The Shining Girls
First South African edition cover
|Cover artist||Joey Hi-Fi|
|Genre||Thriller / Science fiction|
|Publisher||Random House Struik (SA)|
Mulholland Books (US)
|15 April 2013 (SA)|
25 April 2013 (UK)
4 June 2013 (US)
The Shining Girls is a novel by South African author Lauren Beukes. The book centers on a time-traveling Depression-era drifter who must murder the "shining girls" in order to continue his travels.
The Shining Girls was published on 15 April 2013 by the Umuzi imprint of Random House Struik in South Africa, on 25 April 2013 by HarperCollins in the United Kingdom, and on 4 June 2013 by Mulholland Books in the United States. HarperCollins had won the international rights to the book in a bidding war with several other publishers.
Unlike her previous novels, which are set in South Africa, The Shining Girls takes place in Chicago. Beukes said that because the story steps back and forth through history, she felt South Africa would not be a suitable setting because "then it would become an Apartheid story". Beukes added that race issues appear frequently in her work, but "Apartheid would have overwhelmed everything else I wanted to do with the novel".
In Depression-era Chicago, a drifter named Harper Curtis finds a key to a house that opens on to other times. But it comes at a cost. He has to kill the shining girls: bright young women who burn with potential. He stalks them through their lives across different eras until, in 1989, one of his victims, Kirby Mazrachi, survives and starts hunting him back.
Criticism and reviews
The Shining Girls received positive to mixed reviews from critics.
Writing for NPR, American writer and critic Alan Cheuse called The Shining Girls "a triumph" and "a marvelous narrative feat that spans the history of Chicago from the 1930s to the 1990s". He complimented Beukes on her in-depth research into Chicago's history, and described the plot as a "well-made, though extremely complex temporal creation". A reviewer in the National Post described The Shining Girls as "a thoroughly satisfying thriller" and said that Kirby's charm is "irresistible and irrepressible", while Harper reminds one of the 1890s Chicago serial killer H. H. Holmes.
American writer Julia Keller wrote in a review of the book in the Chicago Tribune that she was pleased that The Shining Girls deviates from traditional serial-killer fiction in that it does not glorify the killer. Beukes presents Harper as "greedy and seedy and opportunistic", rather than "scintillatingly brilliant and alluringly damaged". While the book's time-travel theme "stretches scientific plausibility", Keller said that the book's strength comes from Beukes's "audacious imaginative vision", and that she has made "delicate and redemptive magic" out of "something horrific and inexplicable".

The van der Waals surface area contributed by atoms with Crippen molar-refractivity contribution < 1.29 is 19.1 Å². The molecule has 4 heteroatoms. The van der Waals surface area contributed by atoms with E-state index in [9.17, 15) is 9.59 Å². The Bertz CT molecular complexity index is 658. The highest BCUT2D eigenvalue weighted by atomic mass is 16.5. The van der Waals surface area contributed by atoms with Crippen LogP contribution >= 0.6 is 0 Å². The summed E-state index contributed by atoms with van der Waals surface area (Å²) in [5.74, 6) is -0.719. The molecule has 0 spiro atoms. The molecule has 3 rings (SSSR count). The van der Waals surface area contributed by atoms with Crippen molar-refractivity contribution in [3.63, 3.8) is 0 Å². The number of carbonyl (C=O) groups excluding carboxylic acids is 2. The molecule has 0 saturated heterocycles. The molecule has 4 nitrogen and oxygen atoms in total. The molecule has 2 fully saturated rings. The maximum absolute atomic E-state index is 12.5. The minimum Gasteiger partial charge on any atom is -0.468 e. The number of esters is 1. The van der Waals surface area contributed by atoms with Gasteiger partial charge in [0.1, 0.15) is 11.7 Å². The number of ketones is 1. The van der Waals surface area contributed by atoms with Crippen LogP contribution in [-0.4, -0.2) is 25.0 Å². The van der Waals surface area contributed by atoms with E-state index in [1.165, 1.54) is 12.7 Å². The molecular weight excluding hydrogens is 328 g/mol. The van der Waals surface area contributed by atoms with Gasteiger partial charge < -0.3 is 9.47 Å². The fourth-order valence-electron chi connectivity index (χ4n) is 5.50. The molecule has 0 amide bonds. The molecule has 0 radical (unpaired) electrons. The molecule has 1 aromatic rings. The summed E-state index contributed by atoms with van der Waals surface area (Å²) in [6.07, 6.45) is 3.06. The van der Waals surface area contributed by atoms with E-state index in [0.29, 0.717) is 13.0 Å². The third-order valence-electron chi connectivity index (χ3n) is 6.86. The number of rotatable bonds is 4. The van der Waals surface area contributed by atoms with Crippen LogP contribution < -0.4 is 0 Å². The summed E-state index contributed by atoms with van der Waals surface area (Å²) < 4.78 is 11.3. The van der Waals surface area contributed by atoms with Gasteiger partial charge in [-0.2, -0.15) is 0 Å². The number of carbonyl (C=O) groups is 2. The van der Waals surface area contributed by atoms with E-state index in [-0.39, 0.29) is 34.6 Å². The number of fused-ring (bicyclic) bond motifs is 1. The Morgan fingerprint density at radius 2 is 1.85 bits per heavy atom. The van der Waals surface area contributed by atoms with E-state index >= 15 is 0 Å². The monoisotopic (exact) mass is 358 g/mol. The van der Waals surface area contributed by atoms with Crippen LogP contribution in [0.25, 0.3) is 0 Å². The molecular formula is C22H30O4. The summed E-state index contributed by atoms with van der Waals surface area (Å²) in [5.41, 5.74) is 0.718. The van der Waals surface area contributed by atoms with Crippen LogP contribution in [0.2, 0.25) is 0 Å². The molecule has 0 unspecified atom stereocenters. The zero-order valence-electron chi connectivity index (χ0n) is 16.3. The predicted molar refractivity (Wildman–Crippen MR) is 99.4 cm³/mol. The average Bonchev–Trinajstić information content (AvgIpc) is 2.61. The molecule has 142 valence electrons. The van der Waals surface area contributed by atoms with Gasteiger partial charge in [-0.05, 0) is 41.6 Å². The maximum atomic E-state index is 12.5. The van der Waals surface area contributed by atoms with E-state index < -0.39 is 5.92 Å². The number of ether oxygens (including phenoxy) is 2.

Simmy Richman wrote in The Independent that while the book has good ideas, it is "ultimately another high-concept novel that suffers in the execution". He said that the back-and-forth time travel results in the story "feel[ing] all over the place". Richman added that Beukes's characterization of Harper's victims was good, but felt that she does not give the killer the same attention. American author Charles Finch writing in a review in USA Today also felt that The Shining Girls is "not entirely successful in its execution", but added that because Beukes is "so profusely talented – capable of wit, darkness, and emotion on a single page", the book should still be a "blockbuster". Finch said that while Beukes "successfully defines and limits her story's magical elements", the magic "come[s] apart at the seams" during the final showdown between Kirby and Harper.
In a review in The New York Times, American journalist and critic Janet Maslin wrote that Beukes has made The Shining Girls more than "a standard serial-killer story" by "load[ing] it with acrobatic twists", and said it is a "strong contender for the role of this summer's universal beach read". Maslin added that a strong point of the book is "the emotional effect of the victims' unusual virtue" that Beukes creates, but complained about the book's lack of information about Harper. Maslin also criticized the fact that all the story's "occult power" rests in the House, which "has a mind of its own, but we never find out how it works". Alison Flood wrote in a review in The Guardian that if you accept Beukes's "time-travel conceit", The Shining Girls is a page-turner that will "take some beating this summer". Flood defended Beukes's decision not to explain how the House works, saying that "The [H]ouse just is", and that Harper's underdeveloped character is what makes him an enigma. She complimented Beukes on her victims, calling them "vivid, glowing characters", and described Kirby as "one of the sarkiest, most resilient heroines you're likely to meet this year".
- 2013 UJ Prize for South African Writing in English
- 2013 RT Thriller of the Year
- 2013 Exclusive Books' Readers Choice Award
- 2014 The Strand Magazine Critic's Best Novel Award
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